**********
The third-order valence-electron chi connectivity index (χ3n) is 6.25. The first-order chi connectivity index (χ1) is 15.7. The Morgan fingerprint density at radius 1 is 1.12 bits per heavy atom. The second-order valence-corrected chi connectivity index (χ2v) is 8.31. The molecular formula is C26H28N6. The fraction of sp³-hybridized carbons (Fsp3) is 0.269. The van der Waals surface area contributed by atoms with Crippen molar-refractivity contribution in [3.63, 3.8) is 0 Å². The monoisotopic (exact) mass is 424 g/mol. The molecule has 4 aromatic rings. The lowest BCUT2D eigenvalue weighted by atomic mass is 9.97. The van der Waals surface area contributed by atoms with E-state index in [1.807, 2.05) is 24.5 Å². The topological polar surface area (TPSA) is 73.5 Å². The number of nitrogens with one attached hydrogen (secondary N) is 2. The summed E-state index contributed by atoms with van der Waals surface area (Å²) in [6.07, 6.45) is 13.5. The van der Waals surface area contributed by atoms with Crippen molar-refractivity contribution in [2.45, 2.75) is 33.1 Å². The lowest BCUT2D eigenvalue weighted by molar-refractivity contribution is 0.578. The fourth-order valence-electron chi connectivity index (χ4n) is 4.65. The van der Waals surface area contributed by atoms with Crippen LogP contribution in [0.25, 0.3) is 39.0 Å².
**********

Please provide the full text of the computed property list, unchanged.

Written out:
The third-order valence-electron chi connectivity index (χ3n) is 6.25. The first-order chi connectivity index (χ1) is 15.7. The Morgan fingerprint density at radius 1 is 1.12 bits per heavy atom. The second-order valence-corrected chi connectivity index (χ2v) is 8.31. The molecular formula is C26H28N6. The fraction of sp³-hybridized carbons (Fsp3) is 0.269. The van der Waals surface area contributed by atoms with Crippen molar-refractivity contribution in [3.63, 3.8) is 0 Å². The monoisotopic (exact) mass is 424 g/mol. The molecule has 4 aromatic rings. The lowest BCUT2D eigenvalue weighted by atomic mass is 9.97. The van der Waals surface area contributed by atoms with E-state index in [1.807, 2.05) is 24.5 Å². The topological polar surface area (TPSA) is 73.5 Å². The number of nitrogens with one attached hydrogen (secondary N) is 2. The summed E-state index contributed by atoms with van der Waals surface area (Å²) in [6.07, 6.45) is 13.5. The van der Waals surface area contributed by atoms with Crippen molar-refractivity contribution in [2.45, 2.75) is 33.1 Å². The lowest BCUT2D eigenvalue weighted by molar-refractivity contribution is 0.578. The fourth-order valence-electron chi connectivity index (χ4n) is 4.65. The van der Waals surface area contributed by atoms with Crippen LogP contribution in [0.25, 0.3) is 39.0 Å².